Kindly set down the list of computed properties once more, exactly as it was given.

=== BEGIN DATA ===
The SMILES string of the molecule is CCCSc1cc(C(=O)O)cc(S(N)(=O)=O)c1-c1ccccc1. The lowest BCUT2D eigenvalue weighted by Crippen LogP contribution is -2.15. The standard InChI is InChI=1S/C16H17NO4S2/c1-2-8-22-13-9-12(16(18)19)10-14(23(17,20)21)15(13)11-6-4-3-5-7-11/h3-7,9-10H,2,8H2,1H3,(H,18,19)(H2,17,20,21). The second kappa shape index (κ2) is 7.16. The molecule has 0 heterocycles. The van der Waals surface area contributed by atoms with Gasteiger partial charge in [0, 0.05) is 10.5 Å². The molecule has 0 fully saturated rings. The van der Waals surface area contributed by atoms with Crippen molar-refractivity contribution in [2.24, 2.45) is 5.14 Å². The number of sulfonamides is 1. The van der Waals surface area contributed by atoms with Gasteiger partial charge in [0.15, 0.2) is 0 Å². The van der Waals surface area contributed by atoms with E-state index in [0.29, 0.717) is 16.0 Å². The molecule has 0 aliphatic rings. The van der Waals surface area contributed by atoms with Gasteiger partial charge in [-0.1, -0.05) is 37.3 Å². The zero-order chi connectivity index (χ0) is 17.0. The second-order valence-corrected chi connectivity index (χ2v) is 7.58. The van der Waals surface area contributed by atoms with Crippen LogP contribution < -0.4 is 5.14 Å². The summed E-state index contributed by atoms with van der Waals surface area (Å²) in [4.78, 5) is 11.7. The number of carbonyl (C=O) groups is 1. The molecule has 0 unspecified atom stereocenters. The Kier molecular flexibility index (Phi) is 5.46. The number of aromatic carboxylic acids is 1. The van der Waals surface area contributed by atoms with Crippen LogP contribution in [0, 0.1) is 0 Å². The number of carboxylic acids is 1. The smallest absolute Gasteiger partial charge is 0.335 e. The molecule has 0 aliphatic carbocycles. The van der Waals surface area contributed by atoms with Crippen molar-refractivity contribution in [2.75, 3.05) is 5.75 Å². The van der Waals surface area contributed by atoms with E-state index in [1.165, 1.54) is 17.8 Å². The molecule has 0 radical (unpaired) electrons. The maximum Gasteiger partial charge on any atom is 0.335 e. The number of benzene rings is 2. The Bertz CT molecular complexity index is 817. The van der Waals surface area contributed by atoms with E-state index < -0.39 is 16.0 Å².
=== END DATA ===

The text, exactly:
The SMILES string of the molecule is CCCSc1cc(C(=O)O)cc(S(N)(=O)=O)c1-c1ccccc1. The lowest BCUT2D eigenvalue weighted by Crippen LogP contribution is -2.15. The standard InChI is InChI=1S/C16H17NO4S2/c1-2-8-22-13-9-12(16(18)19)10-14(23(17,20)21)15(13)11-6-4-3-5-7-11/h3-7,9-10H,2,8H2,1H3,(H,18,19)(H2,17,20,21). The second kappa shape index (κ2) is 7.16. The molecule has 0 heterocycles. The van der Waals surface area contributed by atoms with Gasteiger partial charge in [0, 0.05) is 10.5 Å². The molecule has 0 fully saturated rings. The van der Waals surface area contributed by atoms with Crippen molar-refractivity contribution in [2.24, 2.45) is 5.14 Å². The number of sulfonamides is 1. The van der Waals surface area contributed by atoms with Gasteiger partial charge in [0.15, 0.2) is 0 Å². The van der Waals surface area contributed by atoms with E-state index in [0.29, 0.717) is 16.0 Å². The molecule has 0 aliphatic rings. The van der Waals surface area contributed by atoms with Gasteiger partial charge in [-0.1, -0.05) is 37.3 Å². The zero-order chi connectivity index (χ0) is 17.0. The second-order valence-corrected chi connectivity index (χ2v) is 7.58. The van der Waals surface area contributed by atoms with Crippen LogP contribution < -0.4 is 5.14 Å². The summed E-state index contributed by atoms with van der Waals surface area (Å²) in [4.78, 5) is 11.7. The number of carbonyl (C=O) groups is 1. The molecule has 0 unspecified atom stereocenters. The Kier molecular flexibility index (Phi) is 5.46. The number of aromatic carboxylic acids is 1. The van der Waals surface area contributed by atoms with Crippen LogP contribution in [0, 0.1) is 0 Å². The number of carboxylic acids is 1. The smallest absolute Gasteiger partial charge is 0.335 e. The molecule has 0 aliphatic carbocycles. The van der Waals surface area contributed by atoms with Crippen molar-refractivity contribution in [2.75, 3.05) is 5.75 Å². The van der Waals surface area contributed by atoms with E-state index in [1.165, 1.54) is 17.8 Å². The molecule has 0 radical (unpaired) electrons. The maximum Gasteiger partial charge on any atom is 0.335 e. The number of benzene rings is 2. The Bertz CT molecular complexity index is 817. The van der Waals surface area contributed by atoms with E-state index < -0.39 is 16.0 Å².